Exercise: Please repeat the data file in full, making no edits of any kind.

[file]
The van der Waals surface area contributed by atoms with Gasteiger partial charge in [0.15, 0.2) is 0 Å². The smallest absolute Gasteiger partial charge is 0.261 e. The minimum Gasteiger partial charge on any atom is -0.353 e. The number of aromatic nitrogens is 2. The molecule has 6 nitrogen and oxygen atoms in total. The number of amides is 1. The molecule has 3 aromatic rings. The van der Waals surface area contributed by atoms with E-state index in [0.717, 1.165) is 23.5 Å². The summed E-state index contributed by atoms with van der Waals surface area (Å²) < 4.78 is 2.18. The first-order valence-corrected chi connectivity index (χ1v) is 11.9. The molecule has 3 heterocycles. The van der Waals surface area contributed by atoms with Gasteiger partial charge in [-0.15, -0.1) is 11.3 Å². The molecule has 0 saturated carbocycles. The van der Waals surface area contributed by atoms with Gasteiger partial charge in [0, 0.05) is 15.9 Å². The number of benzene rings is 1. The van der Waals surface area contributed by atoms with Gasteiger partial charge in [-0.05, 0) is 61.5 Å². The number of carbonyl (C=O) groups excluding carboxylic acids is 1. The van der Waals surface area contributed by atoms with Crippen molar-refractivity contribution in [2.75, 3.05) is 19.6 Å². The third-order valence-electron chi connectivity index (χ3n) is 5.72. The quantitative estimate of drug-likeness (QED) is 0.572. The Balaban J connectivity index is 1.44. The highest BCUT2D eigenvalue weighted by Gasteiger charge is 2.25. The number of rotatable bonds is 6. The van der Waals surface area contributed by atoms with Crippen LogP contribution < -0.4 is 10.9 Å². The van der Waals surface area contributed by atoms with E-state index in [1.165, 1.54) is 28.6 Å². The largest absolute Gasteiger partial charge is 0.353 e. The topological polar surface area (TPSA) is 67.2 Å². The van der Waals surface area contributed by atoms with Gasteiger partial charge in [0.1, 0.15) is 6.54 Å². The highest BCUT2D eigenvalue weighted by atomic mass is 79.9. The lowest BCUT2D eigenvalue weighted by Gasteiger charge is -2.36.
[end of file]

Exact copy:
The van der Waals surface area contributed by atoms with Gasteiger partial charge in [0.15, 0.2) is 0 Å². The smallest absolute Gasteiger partial charge is 0.261 e. The minimum Gasteiger partial charge on any atom is -0.353 e. The number of aromatic nitrogens is 2. The molecule has 6 nitrogen and oxygen atoms in total. The number of amides is 1. The molecule has 3 aromatic rings. The van der Waals surface area contributed by atoms with E-state index in [0.717, 1.165) is 23.5 Å². The summed E-state index contributed by atoms with van der Waals surface area (Å²) < 4.78 is 2.18. The first-order valence-corrected chi connectivity index (χ1v) is 11.9. The molecule has 3 heterocycles. The van der Waals surface area contributed by atoms with Gasteiger partial charge in [-0.15, -0.1) is 11.3 Å². The molecule has 0 saturated carbocycles. The van der Waals surface area contributed by atoms with Gasteiger partial charge in [0, 0.05) is 15.9 Å². The number of benzene rings is 1. The van der Waals surface area contributed by atoms with Gasteiger partial charge in [-0.05, 0) is 61.5 Å². The number of carbonyl (C=O) groups excluding carboxylic acids is 1. The van der Waals surface area contributed by atoms with Crippen molar-refractivity contribution in [2.75, 3.05) is 19.6 Å². The third-order valence-electron chi connectivity index (χ3n) is 5.72. The quantitative estimate of drug-likeness (QED) is 0.572. The Balaban J connectivity index is 1.44. The highest BCUT2D eigenvalue weighted by Gasteiger charge is 2.25. The number of rotatable bonds is 6. The van der Waals surface area contributed by atoms with Crippen LogP contribution < -0.4 is 10.9 Å². The van der Waals surface area contributed by atoms with E-state index in [1.165, 1.54) is 28.6 Å². The largest absolute Gasteiger partial charge is 0.353 e. The topological polar surface area (TPSA) is 67.2 Å². The van der Waals surface area contributed by atoms with Gasteiger partial charge in [0.1, 0.15) is 6.54 Å². The highest BCUT2D eigenvalue weighted by atomic mass is 79.9. The lowest BCUT2D eigenvalue weighted by Gasteiger charge is -2.36.